Addressing Disparities of Care
The Accreditation Council for Graduate Medical Education (ACGME) has recommended that all residents receive education and experience in disparities of care. The Tower Health System endeavors to do exactly this in many different ways, thereby striving to live up to our motto of "Advancing Health. Transforming Lives." Residents are involved with the care of patients, both inpatient and outpatient, who have difficulty accessing medical care. There are many outreach programs arising from all departments in the hospital, which are separate from organized inpatient and outpatient care. These programs include international and domestic medical mission trips, free clinics such as the Western Berks Clinic and Faith Care Clinic, as well as home-based care and periodic health fairs. Social out-reach programs include Project Connect. The health system is one of the few in the country to receive a multi-million dollar grant to form the Berks Accountable Care Consortium, to develop a model of regional coordination between health systems and community organizations.
Our Street Medicine program provides care to the homeless and those who cannot access medical care. After the hurricane in Puerto Rico, the program was able to meet the needs of those who were left destitute and required immediate medical care. Through funding from many organizations and individuals including the Friends of Reading Hospital and the Reading Hospital Foundation, medical supplies to fill backpacks and purchase vehicles has made this life-saving mission a reality for those on the street and in homeless shelters, and has been a personally fulfilling experience for the residents and other health care personnel privileged to provide this service to those in need. Your experience in meeting the medical needs of these individuals will make your residency experience more meaningful and fulfilling, and will provide much needed care to vulnerable populations.
Quality Improvement Training
A year long, learn by doing, program that gives the resident skills to make important changes in the care of groups of patients. Resident teams choose their areas for process improvement and receive regular training and support to implement their projects. Learn how to make a system-wide difference with small changes in a real system.
The future of becoming an outstanding clinician requires the capacity to self-reflect on current performance and develop strategies to improve. The Reading Hospital Portfolio program helps our residents learn how to organize and monitor their accomplishments and define strategies for improvement. You are the best guide to your own self-improvement, and you and your mentor help set you on a path to become the doctor you want to be.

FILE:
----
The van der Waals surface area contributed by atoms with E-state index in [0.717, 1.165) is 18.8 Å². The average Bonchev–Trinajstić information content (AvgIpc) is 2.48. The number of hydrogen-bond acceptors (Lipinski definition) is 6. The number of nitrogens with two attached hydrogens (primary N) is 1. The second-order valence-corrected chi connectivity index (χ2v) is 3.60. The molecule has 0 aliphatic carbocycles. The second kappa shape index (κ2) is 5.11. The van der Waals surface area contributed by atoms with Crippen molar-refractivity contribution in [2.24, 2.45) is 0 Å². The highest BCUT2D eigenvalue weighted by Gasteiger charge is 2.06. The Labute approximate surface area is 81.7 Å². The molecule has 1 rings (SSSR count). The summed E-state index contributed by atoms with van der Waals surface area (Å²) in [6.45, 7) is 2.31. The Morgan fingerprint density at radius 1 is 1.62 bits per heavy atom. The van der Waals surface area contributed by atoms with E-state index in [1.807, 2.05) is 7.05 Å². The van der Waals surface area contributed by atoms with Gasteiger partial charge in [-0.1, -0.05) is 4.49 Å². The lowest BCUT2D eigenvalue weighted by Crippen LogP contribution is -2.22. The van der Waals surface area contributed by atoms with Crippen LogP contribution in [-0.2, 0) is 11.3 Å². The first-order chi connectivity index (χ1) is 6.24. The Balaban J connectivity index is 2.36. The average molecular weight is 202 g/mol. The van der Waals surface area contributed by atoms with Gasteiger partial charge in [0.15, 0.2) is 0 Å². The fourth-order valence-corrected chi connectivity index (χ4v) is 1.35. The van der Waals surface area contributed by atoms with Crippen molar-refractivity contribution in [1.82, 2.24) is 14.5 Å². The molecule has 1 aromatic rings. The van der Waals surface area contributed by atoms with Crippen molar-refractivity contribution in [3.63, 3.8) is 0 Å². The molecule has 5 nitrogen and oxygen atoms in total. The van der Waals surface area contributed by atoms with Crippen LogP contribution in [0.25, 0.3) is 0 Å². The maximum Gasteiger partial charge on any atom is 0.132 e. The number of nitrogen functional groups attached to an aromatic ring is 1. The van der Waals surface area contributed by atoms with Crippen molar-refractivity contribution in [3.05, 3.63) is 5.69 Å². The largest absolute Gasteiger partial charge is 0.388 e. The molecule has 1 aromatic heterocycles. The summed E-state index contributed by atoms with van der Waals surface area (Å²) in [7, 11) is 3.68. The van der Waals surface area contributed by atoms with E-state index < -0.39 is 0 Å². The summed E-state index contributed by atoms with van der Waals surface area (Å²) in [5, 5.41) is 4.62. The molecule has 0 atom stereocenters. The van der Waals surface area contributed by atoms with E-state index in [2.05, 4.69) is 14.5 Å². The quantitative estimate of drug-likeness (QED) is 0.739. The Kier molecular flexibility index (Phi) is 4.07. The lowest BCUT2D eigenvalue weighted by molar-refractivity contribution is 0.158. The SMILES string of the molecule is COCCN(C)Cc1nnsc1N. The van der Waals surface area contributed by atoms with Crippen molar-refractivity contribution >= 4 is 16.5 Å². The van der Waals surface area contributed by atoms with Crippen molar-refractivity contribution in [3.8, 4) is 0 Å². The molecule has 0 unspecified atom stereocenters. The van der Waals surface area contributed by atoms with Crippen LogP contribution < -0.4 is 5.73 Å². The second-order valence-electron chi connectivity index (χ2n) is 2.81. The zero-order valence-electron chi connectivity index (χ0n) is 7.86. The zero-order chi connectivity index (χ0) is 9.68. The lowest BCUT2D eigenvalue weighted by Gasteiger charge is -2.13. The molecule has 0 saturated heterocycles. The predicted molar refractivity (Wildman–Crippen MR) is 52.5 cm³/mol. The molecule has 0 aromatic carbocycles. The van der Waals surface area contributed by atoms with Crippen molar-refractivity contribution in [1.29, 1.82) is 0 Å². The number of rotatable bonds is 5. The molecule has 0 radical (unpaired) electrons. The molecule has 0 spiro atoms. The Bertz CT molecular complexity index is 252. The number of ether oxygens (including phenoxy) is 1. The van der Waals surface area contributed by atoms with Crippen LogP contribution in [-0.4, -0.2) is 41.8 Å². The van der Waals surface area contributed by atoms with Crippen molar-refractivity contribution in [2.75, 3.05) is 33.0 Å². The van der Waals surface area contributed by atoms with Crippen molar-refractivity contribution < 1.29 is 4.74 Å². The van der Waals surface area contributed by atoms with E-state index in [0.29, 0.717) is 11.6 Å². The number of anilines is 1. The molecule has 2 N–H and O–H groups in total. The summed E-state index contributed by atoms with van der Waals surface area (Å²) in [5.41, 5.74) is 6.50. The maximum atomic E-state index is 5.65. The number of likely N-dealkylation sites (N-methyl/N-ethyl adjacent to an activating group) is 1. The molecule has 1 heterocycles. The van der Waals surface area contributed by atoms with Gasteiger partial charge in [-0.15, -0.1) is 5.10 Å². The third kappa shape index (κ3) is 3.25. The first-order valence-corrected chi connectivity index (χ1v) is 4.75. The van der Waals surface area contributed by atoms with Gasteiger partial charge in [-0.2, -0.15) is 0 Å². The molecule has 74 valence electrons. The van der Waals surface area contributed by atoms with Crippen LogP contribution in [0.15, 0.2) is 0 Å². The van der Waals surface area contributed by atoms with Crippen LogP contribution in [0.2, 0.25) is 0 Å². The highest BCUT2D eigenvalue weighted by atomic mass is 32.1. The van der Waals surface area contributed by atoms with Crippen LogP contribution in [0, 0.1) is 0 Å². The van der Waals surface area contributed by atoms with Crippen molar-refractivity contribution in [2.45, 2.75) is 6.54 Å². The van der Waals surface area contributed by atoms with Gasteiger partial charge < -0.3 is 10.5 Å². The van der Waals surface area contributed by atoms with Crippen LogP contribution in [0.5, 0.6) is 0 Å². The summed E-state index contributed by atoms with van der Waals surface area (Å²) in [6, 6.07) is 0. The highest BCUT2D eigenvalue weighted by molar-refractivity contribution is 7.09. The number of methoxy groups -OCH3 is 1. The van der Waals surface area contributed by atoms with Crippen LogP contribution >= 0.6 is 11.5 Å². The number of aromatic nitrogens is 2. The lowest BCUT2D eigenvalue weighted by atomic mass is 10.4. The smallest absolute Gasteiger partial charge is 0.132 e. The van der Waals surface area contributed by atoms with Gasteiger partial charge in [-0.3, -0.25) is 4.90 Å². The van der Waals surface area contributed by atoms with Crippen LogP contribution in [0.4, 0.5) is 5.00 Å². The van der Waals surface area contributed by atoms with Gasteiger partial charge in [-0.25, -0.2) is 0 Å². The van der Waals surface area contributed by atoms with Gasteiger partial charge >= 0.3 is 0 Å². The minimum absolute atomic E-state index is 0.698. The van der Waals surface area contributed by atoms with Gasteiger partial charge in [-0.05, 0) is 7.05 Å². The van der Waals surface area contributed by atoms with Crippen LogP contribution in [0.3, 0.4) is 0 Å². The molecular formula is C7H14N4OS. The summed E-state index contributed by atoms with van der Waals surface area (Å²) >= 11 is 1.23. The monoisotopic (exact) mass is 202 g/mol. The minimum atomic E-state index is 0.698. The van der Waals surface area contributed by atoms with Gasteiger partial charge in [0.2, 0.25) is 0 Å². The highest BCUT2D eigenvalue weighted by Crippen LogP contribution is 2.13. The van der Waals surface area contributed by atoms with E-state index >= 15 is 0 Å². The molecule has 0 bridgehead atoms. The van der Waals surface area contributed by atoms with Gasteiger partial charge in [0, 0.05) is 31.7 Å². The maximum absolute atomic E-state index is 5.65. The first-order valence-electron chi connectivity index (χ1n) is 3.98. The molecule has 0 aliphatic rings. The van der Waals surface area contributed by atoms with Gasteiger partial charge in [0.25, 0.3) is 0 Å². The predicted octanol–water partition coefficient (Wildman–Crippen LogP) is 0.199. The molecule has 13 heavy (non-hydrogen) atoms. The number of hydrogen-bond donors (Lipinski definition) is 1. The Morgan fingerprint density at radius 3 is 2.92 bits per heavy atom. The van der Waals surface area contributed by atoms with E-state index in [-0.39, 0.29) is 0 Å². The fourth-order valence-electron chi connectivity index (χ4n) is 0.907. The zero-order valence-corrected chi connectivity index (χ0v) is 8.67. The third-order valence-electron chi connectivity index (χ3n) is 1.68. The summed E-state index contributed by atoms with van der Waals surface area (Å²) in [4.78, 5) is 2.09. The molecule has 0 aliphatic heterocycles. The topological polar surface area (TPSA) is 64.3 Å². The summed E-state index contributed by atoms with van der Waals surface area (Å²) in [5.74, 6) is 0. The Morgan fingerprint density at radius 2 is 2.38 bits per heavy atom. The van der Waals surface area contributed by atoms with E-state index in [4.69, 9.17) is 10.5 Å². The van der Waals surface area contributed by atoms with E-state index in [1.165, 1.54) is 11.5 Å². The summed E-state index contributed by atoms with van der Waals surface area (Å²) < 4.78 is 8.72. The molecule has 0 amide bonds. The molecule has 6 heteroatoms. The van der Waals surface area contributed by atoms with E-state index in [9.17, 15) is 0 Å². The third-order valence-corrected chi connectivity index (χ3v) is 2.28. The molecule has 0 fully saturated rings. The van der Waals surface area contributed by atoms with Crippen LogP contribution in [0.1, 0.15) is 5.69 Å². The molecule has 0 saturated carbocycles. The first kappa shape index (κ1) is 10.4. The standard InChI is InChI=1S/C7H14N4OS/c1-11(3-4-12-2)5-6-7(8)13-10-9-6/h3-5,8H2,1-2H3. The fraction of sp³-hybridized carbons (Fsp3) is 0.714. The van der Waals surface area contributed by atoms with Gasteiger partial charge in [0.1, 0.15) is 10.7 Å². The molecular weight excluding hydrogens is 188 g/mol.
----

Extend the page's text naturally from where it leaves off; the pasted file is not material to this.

One of our faculty members has developed an observation tool that has been shown to out-perform the standard American Board of Internal Medicine assessment tool. Formative evaluation and feedback will be provided by highly trained physicians on multiple occasions throughout your residency, many more constructive observations than at most sites. This allows for a much more rapid rate of performance improvement on the part of the resident.
Availability of Staff
Our graduates consistently emphasize the strength of the positive mentoring relationships experienced during their training at Reading. In addition to a formal mentoring program with one of our core faculty, there are daily contacts with supportive faculty and other staff, with whom to share experiences and develop important personal and professional bonds.
No matter what level of skill the resident has gained when entering our program, opportunities exist to develop further. The science of clinical inquiry and investigation is a key skill for all residents, whether or not they plan a research career. All residents will learn the fundamentals of summarizing a key clinical issue, accurately reviewing and analyzing the literature, and addressing an appropriate research question. All residents have an opportunity to work with a mentor, a faculty research facilitator, and the head of our Research Division to support their goals in developing and implementing a research project.
The Learner-Manager-Educator Model
With competency-based progression, we have adopted the learner-manager-educator model for our general medical wards experience. At the start of your intern year, you will establish your foundational skills and medical knowledge and have close supervision. As you progress through internship and into your second year, you will transition into the role of a manager, where you will work one-on-one with a hospitalist. Here, you will build on your foundational skills, but also take part in state-of-the-art transitions-of-care and multidisciplinary team management quality improvement efforts. By adding these skills to your skillset, you will be ready to assume the role of the educator. As an educator, you will be able to achieve mastery of complex cases and teach the next generation of learners on your team.
Doctors, regardless of their level of training, are at high risk for burnout that can lead to dire consequences personally and professionally. The emphasis in most medical training has been on the technical skills of a physician, leaving emotional intelligence and resiliency development to be secondary or non-existent aspects of training. Our program values each resident as an individual and our goal is to identify what sparks joy for them in medicine while giving them tools to thrive rather than survive their chosen career. The curriculum emphasizes both mental and physical wellbeing through a series of workshops, small group didactics, and special events.